MVA LCD technology—short for multidomain vertical alignment liquid crystal display technology—was developed over 20 years ago by Fujitsu. The technology is known for producing high contrast ratios, crisp and uniform displays over a wide range of viewing angles and an improved dynamic resolution.
This is a welcome change in terms of performance when compared to other, earlier LCD technologies—in particular, the TN and STN.
How is MVA LCD technology able to deliver superior display performance characteristics?
We need to first understand how LCD or liquid crystal display technology works.
How LCD technology works
LCD technology works on the principle of polarization.
What is polarization?
As you might know, light behaves both as a stream of particles and a pattern of electromagnetic waves.
However, when we talk about light in the context of polarization, we specifically refer to its wave nature, recognizing it as a wave pattern of myriad electrical and magnetic vibrations moving in multiple planes of orientation.
Light moves in multiple planes of orientation
Restricting the movement of light in a particular plane of orientation is known as polarization.
Light restricted to vertical plane of orientation is known as vertically polarized light. Light confined to move in the horizontal plane of orientation is known as horizontally polarized light. And so on.
Unpolarized, linearly polarized and circularly polarized light
How does polarization create image in an LCD display?
A typical LCD display unit comprises seven basic components:
- Light source
- Primary polarizer
- Liquid crystal (LC) cell
- Color filter
- Secondary polarizer
- Glass screen
When you switch on an LCD display, its light source illuminates. Light, from the light source, travels to the primary polarizer which polarizes the light in a specific plane of orientation, usually horizontal.
In the next stage, the horizontally polarized light passes through a liquid crystal (LC) cell. Depending on the orientation of the molecules present inside the LC cell, the horizontally polarized light either rotates to 90 degrees or passes through the unit as is.
Horizontally polarized light being rotated by liquid crystal unit
What is a LC cell and what controls the orientation of its molecules?
Liquid crystal (LC) cell is a type of material that shares properties of both solid and liquid. It has the orderness of solid and fluidity of liquid.
In nematic phase (read: normal substate), LC behaves more like a fluid where the molecules in its crystal lattice can change their orientation on the application of electric field.
In an LCD display, LC cells are arranged is such a way where their molecules assume a twisted configuration by default. Any light that passes through the LC cell in its default configuration is twisted to 90 degrees. On the application of current, the molecules within the LC cell change their orientation and become perpendicular to the primary polarizer. Any light that now passes through the cell is allowed to travel as is without being re-oriented in a different plane of orientation.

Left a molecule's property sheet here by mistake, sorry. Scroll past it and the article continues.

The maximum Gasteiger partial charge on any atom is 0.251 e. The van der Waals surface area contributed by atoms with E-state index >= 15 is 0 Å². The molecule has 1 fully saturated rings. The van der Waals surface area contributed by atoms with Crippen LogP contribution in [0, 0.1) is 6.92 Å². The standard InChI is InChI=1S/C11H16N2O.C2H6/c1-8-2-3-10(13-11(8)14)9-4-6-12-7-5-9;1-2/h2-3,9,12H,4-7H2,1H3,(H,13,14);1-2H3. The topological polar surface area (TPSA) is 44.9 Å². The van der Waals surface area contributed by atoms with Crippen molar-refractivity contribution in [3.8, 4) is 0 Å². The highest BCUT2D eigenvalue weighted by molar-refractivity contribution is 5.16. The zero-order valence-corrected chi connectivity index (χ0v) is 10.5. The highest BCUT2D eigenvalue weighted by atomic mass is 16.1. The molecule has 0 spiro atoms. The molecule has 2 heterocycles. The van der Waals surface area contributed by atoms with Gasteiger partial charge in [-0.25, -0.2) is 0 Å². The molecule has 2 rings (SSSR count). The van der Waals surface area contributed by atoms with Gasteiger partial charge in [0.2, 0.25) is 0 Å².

LCD technology schematics (Image source: Tosaka)
So, as the horizontally polarized light reaches a LC cell, assuming the cell is in its default configuration, the cell rotates the light to 90 degrees and re-orientates it into a vertical plane of orientation. The re-oriented light then passes through the color filter (red, green or blue) and reaches the secondary filter (vertical polarizer). The secondary filter which is also in vertical configuration allows the re-oriented light to pass through it unobstructed. It then hits the screen, producing the respective color.
On the other hand, if the LC cell is switched on, i.e., if it’s under the action of electric field, it allows the horizontally polarized light to pass through it as is without changing its orientation. The horizontally polarized light then passes through the color filter and reaches the secondary filter. However, since the secondary filter is a vertical polarizer, it does not allow the horizontally polarized light to pass through it. This produces a dark/blank image on the screen.
This constant switching of the LC cells, rapidly switches the polarized state of light, creating colorful images on an LCD screen.
The switching of a LC cell is controlled by a transistor. Every LC cell has a separate transistor.
Now that you’ve understood how LCD technology works, it’s easier to explain how MVA LCD technology accomplishes superior display performance compared to preceding LCD technologies.
MVA LCD technology produces superior display because to two crucial design changes:
- First, in MVA LCD systems, the LC cells are arranged in a way that they assume a perpendicular orientation in default state. Because the LC molecules are not twisted, this helps accomplish faster response times and therefore improved dynamic resolution.
- Secondly, the LC cells on right and left hand side of MVA LCD systems are designed in such a way that they assume opposite orientation to each other. By combining opposite orientations of different LC cells, the technology makes the brightness appear uniform over a wide range of viewing angles, producing superior contrast and crisp displays.
Do you have any other questions about MVA LCD technology? Feel free to reach out; we’ll be happy to assist you.
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